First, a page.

Influencers have taken over every social media platform as more and more brands rely on them to promote their products. Most people are familiar with influencers on casual social media apps such as Instagram or TikTok.
However, not much has been said about Linkedin influencers whose function and style of posting may look quite different from your typical mainstream influencer.
Unlike influencers on entertainment platforms which can gain an audience simply for their content or passion for certain subjects, Linkedin influencers earn the title “influencer” because of their achievements in their professional lives.
While influencers on other platforms can quit their nine-to-five jobs to promote products and create content on their pages full-time, Linkedin influencers are defined by their professions outside the title of “social media influencer.”
Linkedin influencers are thought leaders in their industries, individuals who have made names for themselves in the business world like Bill Gates and Sir Richard Branson.
These professionals use Linkedin to share their insights about pressing issues related to their industry, give company updates, or give their followers a glimpse of what it’s like to run a successful business.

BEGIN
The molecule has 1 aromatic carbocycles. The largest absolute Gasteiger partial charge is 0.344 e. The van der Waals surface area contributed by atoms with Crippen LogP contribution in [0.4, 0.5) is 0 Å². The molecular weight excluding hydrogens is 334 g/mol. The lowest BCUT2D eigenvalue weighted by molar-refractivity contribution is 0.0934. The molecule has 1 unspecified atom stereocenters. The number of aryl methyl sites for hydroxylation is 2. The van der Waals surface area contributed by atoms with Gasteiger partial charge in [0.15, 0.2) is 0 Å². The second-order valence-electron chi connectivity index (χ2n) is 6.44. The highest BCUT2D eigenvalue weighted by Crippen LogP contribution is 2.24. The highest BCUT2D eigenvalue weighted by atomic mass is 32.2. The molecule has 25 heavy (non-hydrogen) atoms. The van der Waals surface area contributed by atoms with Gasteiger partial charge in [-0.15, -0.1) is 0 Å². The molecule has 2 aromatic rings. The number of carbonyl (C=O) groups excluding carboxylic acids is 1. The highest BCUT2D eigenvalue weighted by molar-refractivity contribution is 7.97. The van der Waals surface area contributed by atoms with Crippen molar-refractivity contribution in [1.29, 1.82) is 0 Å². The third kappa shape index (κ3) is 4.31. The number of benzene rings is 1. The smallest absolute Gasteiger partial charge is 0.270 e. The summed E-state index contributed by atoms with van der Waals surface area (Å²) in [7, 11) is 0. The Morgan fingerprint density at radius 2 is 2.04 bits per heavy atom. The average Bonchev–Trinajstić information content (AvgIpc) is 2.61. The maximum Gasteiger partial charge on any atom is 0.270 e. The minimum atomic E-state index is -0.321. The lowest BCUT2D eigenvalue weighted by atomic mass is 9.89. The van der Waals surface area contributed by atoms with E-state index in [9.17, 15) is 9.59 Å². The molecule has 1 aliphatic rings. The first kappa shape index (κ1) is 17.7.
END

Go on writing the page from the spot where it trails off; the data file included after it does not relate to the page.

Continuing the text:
For example, one of Sir Richard Branson’s most popular posts is about the difference between a manager and a leader. Big names like Branson and Gates have an audience that spans across industries and ages, much like your mega influencer doing social media marketing on other platforms.
Not many know that Linkedin created an invite-only influencer program meant exclusively for the biggest names in business around the globe. Currently, the program only has 500 or so members whom the platform deemed as the world’s best and brightest thinkers.
Linkedin created the influencer program in order to allow “ordinary” people to learn from these leaders and engage with them through comments and reactions. Influencers who are part of the esteemed program work with a team of editors from Linkedin to write articles and short thought pieces.
This means that if you’re not a mega-successful CEO or a globally renowned businessman, the likelihood of being invited to the program is non-existent. However, this doesn’t mean you can’t be a Linkedin influencer in your own right.